The Boston Consulting Group (BCG) was the inventor of this portfolio management matrix. Using this growth-share approach, a company classifies all its Strategic Business Units (SBUs).
On the vertical axis, market growth rate provides a measure of market attractiveness.
On the horizontal axis, relative market share gives an indication of the company strength in the market.
The matrix is divided into four quadrants:
1. Stars: High growth products that need heavy investment. Over time, their growth slows down turning them to cash cows.
2. Cash Cows: These are low growth, high market share products. They require less investment to hold onto their market share. For instance, products from reputed companies like J&J, P&G, etc. Cash Cows support other SBUs because of their goodwill and market share.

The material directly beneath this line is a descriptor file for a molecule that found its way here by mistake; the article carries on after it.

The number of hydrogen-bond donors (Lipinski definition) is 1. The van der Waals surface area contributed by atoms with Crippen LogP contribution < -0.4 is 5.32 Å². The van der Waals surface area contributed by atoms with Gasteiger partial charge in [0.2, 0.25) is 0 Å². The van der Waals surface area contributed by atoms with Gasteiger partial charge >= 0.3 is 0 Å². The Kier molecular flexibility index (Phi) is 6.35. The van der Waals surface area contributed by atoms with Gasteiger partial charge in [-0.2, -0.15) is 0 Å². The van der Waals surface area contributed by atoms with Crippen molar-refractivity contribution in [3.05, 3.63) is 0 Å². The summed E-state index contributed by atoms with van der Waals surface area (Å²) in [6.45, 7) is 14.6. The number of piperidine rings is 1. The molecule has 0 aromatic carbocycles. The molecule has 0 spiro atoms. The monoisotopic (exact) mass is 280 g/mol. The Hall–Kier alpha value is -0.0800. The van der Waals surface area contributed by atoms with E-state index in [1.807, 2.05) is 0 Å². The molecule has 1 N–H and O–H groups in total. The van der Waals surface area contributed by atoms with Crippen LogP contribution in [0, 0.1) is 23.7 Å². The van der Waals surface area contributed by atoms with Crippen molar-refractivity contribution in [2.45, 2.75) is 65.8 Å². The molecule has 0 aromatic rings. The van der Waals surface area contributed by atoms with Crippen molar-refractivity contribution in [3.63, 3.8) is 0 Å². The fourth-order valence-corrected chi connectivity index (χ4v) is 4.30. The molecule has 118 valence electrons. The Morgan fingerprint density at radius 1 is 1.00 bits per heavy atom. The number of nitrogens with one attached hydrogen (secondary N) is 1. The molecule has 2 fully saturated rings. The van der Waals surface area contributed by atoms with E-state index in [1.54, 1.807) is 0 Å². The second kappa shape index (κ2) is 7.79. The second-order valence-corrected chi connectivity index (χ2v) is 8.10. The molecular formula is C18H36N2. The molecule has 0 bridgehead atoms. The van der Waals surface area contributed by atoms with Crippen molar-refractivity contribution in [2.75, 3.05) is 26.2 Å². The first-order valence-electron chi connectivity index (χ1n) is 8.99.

3. Question Marks: Low market share business units in high growth markets. Investment is needed to hold their share, building them into stars.
4. Dogs: Low growth and low market share businesses and products. They generate just enough cash to maintain themselves. They are generally on their way out.
Four strategies to determine what role each SBU will play in the future:
1. Invest in one or more SBUs to build a share.
2. Invest just enough to maintain a share in the market.
3. Harvest the SBU just to generate profits.
4. Finally it can sell the SBU.
SBUs can change their positions in the matrix. For instance, question marks turn to stars, becoming cash cows if the market growth falls, leading to dogs towards the end of the cycle. It is also not necessary that the SBUs have to follow this order. A star may turn into a dog, or a question mark into a dog, or even a cash cow back into a star with a change in the marketplace.